In a quiet corner of Forestville High School, away from the jostling crowds and the adolescent pressures that pervade the rest of the building, 100 ninth graders are at work as part of an experiment for the Prince George's County schools. They were chosen not because they are brilliant or because they have special gifts, but because they were falling through the cracks.

They are students who had attendance or discipline problems, youngsters of normal intelligence who, for complex and sometimes unknown reasons, were slipping far below their scholastic potential. In most cases, their teachers feared that these students were headed for the sad futures that typically befall high school dropouts and chronic troublemakers.

The program, introduced this year on a pilot basis in three high schools to keep students in school and help them perform at higher levels, is known as Project SUCCESS. After only six months, officials are convinced it is working, and the county Board of Education has set aside funds to double its size next year.

"These are handpicked teachers, nurturing high standards," said Forestville Principal Paul Lewis. The results, he said, are "amazing."

Attendance at the schools is up to 91 percent, compared with a county high school average of 87 percent. Suspensions are down to a dozen or fewer at each of the three schools.

Most persuasive, however, are the grades. Half of the 300 students in the program have received a C average, officials say. When report cards were released last month, 20 of the 100 students in the Forestville program were on the honor roll.

"I didn't show anybody my grades" last year, said Margo Adams, a ninth grader in the program. Last week, she sat with a group of classmates, all of them bragging about their report cards. "My mother's not used to seeing good grades," she said.

"You try getting a few As, and your mother's eyes will bug out," said Richard Brogsdale, another Project SUCCESS student.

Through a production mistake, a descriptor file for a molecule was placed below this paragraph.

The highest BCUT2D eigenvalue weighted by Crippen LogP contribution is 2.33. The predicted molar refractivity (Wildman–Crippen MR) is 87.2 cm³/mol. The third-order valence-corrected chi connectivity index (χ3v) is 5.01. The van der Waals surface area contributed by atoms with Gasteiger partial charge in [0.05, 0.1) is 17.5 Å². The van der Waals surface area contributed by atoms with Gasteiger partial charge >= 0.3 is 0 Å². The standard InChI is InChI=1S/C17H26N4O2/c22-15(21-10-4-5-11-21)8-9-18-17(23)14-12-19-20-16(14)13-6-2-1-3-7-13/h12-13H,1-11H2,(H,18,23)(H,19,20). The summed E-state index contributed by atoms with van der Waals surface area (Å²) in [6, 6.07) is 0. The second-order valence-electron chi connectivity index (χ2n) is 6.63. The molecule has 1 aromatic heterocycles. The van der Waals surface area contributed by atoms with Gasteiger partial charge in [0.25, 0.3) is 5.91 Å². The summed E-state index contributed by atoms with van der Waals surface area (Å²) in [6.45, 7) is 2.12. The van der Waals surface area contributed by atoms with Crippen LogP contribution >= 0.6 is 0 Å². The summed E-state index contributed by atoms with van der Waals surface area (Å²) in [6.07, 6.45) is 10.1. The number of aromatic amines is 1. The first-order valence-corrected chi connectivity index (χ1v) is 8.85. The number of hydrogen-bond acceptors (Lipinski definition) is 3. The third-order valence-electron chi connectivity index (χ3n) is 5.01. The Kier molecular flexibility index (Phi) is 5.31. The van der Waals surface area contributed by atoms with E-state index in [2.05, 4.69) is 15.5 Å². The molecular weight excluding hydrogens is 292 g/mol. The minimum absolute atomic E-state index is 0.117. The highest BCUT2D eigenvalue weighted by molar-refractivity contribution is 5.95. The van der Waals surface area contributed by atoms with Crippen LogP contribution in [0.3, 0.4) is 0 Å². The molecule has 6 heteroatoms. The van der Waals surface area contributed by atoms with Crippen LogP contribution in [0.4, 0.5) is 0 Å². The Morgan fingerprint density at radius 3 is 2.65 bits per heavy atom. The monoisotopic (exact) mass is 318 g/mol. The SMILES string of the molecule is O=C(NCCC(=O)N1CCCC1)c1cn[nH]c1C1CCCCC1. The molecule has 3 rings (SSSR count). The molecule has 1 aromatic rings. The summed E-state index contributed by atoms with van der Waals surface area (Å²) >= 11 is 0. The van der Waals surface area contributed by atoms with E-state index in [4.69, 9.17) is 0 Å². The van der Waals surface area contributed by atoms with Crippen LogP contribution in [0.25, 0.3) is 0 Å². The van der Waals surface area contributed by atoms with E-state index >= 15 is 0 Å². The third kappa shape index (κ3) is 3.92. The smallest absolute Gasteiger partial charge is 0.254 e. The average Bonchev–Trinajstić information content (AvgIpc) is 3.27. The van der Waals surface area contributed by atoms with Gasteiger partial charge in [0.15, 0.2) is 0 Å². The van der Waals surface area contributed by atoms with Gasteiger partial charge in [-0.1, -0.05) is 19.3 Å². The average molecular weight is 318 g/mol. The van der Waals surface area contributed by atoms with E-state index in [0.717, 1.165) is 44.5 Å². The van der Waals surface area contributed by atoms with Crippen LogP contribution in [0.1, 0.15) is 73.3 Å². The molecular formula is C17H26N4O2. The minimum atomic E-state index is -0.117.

Prince George's, like school systems around the country, has long offered programs for gifted, handicapped and learning-disabled students, and for those whose behavior cried out for punishment and attention.

But Project SUCCESS is the first program in the county to grapple with the gray area: average students who need special help to perform at an average level.

The program, also offered at Suitland High School and at Potomac High School in Oxon Hill, attempts to break down obstacles that have prevented these students from succeeding.

In each of the three schools, students in Project SUCCESS are separated from other students for classes in math, science, English and reading and social studies. They are taught in groups of 20 or fewer, compared to the countywide average of about 30 students per class. And teachers move carefully through the material, keeping exact records and adhering to a highly structured curriculum.

"It's not that we're slow," said 14-year-old Torhea Timbers. "It's just that they want to make sure we get all the information . . . . I'd rather be right here. They pay attention to you."

That atmosphere is essential, say the project's teachers, because the most common problem with these students is a lack of self-confidence.

"High schools are too big for a lot of kids. They are abandoned in there," said Jean Fentress, who works in the Forestville program.

Barbara Washington, who teaches English and reading to the Forestville students, said the size of classes in most high schools makes it impossible to work with each student. "A lot of teachers don't know their students are failing until the end of the year," she said. "I firmly believe any kid can learn. You have to let them know you care. But in order for them to learn, they can't be disruptive."

DeShanta Smith, a student in the program, said the teachers are going over skills "we should have known in seventh grade." But because classes were crowded and teachers moved too fast, many of the students stopped attending. "If you don't understand, you don't want to come to school," she said.

If the school board approves an additional $600,000 of funding this spring or summer, the program will move into four more high schools and the three existing programs would be enlarged to include 10th graders.